TMJ, neck, shoulder and ear pain as well as headaches should be resolved first prior to clear aligners. Here’s why…
Interrupted sleep is so common that most of us don’t stop and second guess why we wake up at night. However, just because something is incredibly common doesn’t make it normal or healthy, making this a question worth a second look.
While most people realize they need enough sleep (though that doesn’t mean they do it!), the big problem is most American’s have interrupted sleep. Take an inventory of your sleep space tonight and take note of anything that could be interrupting your sleep.
Cutting edge protocols on preventing dementia and Alzheimer’s disease are revealing steps we can take beyond preventing cognitive decline. You might be wondering why a dentist is talking about how to get a sharper mind. Well, research is clarifying concepts dentists have known for decades.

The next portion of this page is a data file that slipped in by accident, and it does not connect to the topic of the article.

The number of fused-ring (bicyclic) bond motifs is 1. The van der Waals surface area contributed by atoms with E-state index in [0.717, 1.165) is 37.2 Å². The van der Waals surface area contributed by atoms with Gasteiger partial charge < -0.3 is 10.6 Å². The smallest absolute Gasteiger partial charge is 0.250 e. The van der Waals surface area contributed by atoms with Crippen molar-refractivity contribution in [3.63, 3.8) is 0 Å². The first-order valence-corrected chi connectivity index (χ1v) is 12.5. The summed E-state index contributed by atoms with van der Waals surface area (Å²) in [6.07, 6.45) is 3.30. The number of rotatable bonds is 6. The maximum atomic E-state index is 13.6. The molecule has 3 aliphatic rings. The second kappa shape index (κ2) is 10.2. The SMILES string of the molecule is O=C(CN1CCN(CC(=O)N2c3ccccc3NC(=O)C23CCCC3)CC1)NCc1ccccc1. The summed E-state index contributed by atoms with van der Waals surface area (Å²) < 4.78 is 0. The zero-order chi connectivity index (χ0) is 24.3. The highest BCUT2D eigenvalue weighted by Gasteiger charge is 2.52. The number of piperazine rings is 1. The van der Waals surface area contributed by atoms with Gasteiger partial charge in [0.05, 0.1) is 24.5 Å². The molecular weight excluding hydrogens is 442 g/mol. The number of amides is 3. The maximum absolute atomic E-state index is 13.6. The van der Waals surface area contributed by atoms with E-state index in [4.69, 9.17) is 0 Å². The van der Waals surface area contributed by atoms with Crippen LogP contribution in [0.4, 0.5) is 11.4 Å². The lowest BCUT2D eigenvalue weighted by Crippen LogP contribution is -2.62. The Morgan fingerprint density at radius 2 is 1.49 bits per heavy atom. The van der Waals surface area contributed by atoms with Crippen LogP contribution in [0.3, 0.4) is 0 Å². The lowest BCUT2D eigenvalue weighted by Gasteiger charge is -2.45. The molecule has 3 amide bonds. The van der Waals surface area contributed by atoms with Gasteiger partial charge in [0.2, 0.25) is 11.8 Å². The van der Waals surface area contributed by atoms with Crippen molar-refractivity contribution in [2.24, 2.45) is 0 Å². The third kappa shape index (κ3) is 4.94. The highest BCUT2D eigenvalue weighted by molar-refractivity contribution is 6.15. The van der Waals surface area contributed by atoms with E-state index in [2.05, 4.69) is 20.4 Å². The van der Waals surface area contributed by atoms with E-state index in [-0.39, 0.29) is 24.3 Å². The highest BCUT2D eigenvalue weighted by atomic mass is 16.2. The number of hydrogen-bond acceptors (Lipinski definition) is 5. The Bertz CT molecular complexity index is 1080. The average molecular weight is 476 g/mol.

Numerous evolutionary shifts have taken place that prevent us from breathing properly. You may not even notice you don’t breath well through your nose because from an early age you started breathing through your mouth to compensate for these evolutionary changes.
Impacting between 50 to 70 million Americans, sleep-disordered breathing is proving to be a silent health crisis. Dentists are a patient’s best hope for catching sleep-disordered breathing early and preventing chronic illnesses later in life.
You’ve probably heard this a thousand times before – if you want to be truly healthy, you need to get a solid night’s sleep. Most people still aren’t getting the high-quality sleep they need due to undiagnosed sleep conditions, increased inflammation in the body, and disrupted sleep breathing. In fact, a very recent article by NPR warned that many are “walking through life in an underslept state.”
Did you know that approximately 70 million Americans have a sleep disorder? And of this 70 million, an estimated 80 percent are undiagnosed? And it’s likely that these individuals will remain undiagnosed for the rest of their lives.
Learn how sleep apnea increases inflammation in my podcast with Shirley Gutkowski.